The city known today as La Antigua Guatemala was founded in the Panchoy Valley on March 10th, 1543 and has an impressive legacy due in large part to having once been the capital of the Kingdom of Guatemala, which stretched from the southern parts of modern-day Mexico all the way to what is today Costa Rica. The city’s historical, cultural, artisanal, and religious legacy is part of the appeal that attracts visitors from around the world.
While La Antigua is widely recognized as the center of religious activities in Guatemala during Lent and Holy Week, surrounding the city are 22 aldeas (villages) – founded in the 16th and 17th centuries – that also participate in the celebrations of the season.
It’s well known that some of the aldeas – such as San Bartolomé Becerra, San Cristobal El Bajo, San Felipe de Jesús, Santa Ana, Santa Catarina Bobadilla, and Santa Inés del Monte Pulciano – are renowned for their holy vigils and processions; however, other villages – San Pedro Las Huertas and San Juan del Obispo, for example – also conduct Lenten activities which, although they don’t receive as much publicity, are definitely worth seeing.
Getting to the villages surrounding La Antigua is easy because most of them are easily accessed by public transport or are close enough that you can walk there. On your way, you’ll be able to enjoy the scenery, and upon arriving you’ll discover postcard-like scenes of traditional, everyday life – scenes that are not always as easy to find in urban areas. If you prefer to take a taxi, in La Antigua you’ll find several – at Parque Central and at the Municipal Market – or, of you’re staying at a hotel, you can check with the staff to see if they can recommend one for you.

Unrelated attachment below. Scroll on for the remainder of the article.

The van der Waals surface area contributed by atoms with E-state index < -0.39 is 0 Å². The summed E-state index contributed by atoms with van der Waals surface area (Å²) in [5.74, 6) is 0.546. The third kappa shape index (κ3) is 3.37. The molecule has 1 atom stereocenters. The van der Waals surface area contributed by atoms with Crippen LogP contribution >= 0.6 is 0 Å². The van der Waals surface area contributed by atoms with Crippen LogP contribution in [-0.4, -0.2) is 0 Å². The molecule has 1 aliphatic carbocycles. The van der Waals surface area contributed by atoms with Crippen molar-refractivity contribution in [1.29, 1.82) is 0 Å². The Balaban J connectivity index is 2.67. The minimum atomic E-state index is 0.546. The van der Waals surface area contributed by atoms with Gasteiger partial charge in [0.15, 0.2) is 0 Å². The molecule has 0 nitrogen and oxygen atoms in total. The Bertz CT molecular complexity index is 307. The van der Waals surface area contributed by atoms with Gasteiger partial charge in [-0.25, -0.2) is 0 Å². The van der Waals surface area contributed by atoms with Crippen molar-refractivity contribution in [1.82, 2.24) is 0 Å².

The villages’ churches, some very simple and some very old, have a unique beauty that skillfully combines Spanish colonial designs with elements that perpetuate the identity of the people who live there. At the holy vigil (velación) at each aldea‘s church, it’s quite common to see some of the village’s own agricultural products used to decorate the altar and to create huertos (elaborate and artistic “gardens” of fruit and vegetable offerings that decorate the floor in front of the church’s altar during velaciones). For example, it’s not unusual to see nísperos (a kind of fruit) used in the huerto at the church in San Juan del Obispo, a town known for its nísperos, or to see lush exofilia plants, grown at the foot of Volcán de Agua, in the huerto in the nearby church at San Pedro Las Huertas.
In addition to the ones in La Antigua’s surrounding villages, holy vigils, processions, and other Lenten events are celebrated to commemorate the season in the other municipalities in the department of Sacatepéquez (and in those municipalities’ villages, as well).
On Tuesday and Wednesday of Holy Week, there are some velaciones that you should not miss. These include:
- Holy Tuesday, March 31st – Holy vigil at the church in San Pedro Las Huertas
- Holy Tuesday, March 31st – Holy vigil at the church in San Miguel Escobar
- Holy Wednesday, April 1st – Holy vigil at the church in San Lorenzo El Cubo
The processions that are celebrated on Tuesday and Wednesday of Holy Week include:
Holy Tuesday, March 31st – Procession in San Antonio Aguas Calientes
- Holy Tuesday, March 31st – Procession in San Juan Alotenango
- Holy Wednesday, April 1st – Procession in San Miguel Dueñas
- Holy Wednesday, April 1st – Procession in San Antonio Aguas Calientes
- Holy Wednesday, April 1st – Procession in San Lorenzo El Cubo
Visiting these places and observing how the local communities express their piety and devotion will surprise you. It’s a good opportunity to get to know these out-of-the-way corners of La Antigua and the department of Sacatepéquez. Although they’re not much mentioned or publicized, they nevertheless contribute to the rich tapestry of Guatemalan identity and culture.
Written by: Sofia Letona